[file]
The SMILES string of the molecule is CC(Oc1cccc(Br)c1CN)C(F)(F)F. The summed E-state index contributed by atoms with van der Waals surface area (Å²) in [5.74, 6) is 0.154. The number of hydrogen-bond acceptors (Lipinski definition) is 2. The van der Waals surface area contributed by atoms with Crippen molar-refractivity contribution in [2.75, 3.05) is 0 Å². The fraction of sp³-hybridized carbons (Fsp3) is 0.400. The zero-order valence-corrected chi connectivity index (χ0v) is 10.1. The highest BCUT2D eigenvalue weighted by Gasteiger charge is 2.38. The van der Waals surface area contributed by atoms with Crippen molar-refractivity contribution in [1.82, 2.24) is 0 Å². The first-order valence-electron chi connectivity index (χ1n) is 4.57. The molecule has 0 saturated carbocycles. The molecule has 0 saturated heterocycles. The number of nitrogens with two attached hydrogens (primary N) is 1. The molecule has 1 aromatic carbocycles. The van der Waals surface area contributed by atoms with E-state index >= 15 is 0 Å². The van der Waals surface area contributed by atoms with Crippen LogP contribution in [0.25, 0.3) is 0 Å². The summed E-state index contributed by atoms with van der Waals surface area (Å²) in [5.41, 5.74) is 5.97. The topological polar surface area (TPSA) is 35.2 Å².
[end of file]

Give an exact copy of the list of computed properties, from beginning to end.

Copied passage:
The SMILES string of the molecule is CC(Oc1cccc(Br)c1CN)C(F)(F)F. The summed E-state index contributed by atoms with van der Waals surface area (Å²) in [5.74, 6) is 0.154. The number of hydrogen-bond acceptors (Lipinski definition) is 2. The van der Waals surface area contributed by atoms with Crippen molar-refractivity contribution in [2.75, 3.05) is 0 Å². The fraction of sp³-hybridized carbons (Fsp3) is 0.400. The zero-order valence-corrected chi connectivity index (χ0v) is 10.1. The highest BCUT2D eigenvalue weighted by Gasteiger charge is 2.38. The van der Waals surface area contributed by atoms with Crippen molar-refractivity contribution in [1.82, 2.24) is 0 Å². The first-order valence-electron chi connectivity index (χ1n) is 4.57. The molecule has 0 saturated carbocycles. The molecule has 0 saturated heterocycles. The number of nitrogens with two attached hydrogens (primary N) is 1. The molecule has 1 aromatic carbocycles. The van der Waals surface area contributed by atoms with E-state index >= 15 is 0 Å². The van der Waals surface area contributed by atoms with Crippen LogP contribution in [0.25, 0.3) is 0 Å². The summed E-state index contributed by atoms with van der Waals surface area (Å²) in [5.41, 5.74) is 5.97. The topological polar surface area (TPSA) is 35.2 Å².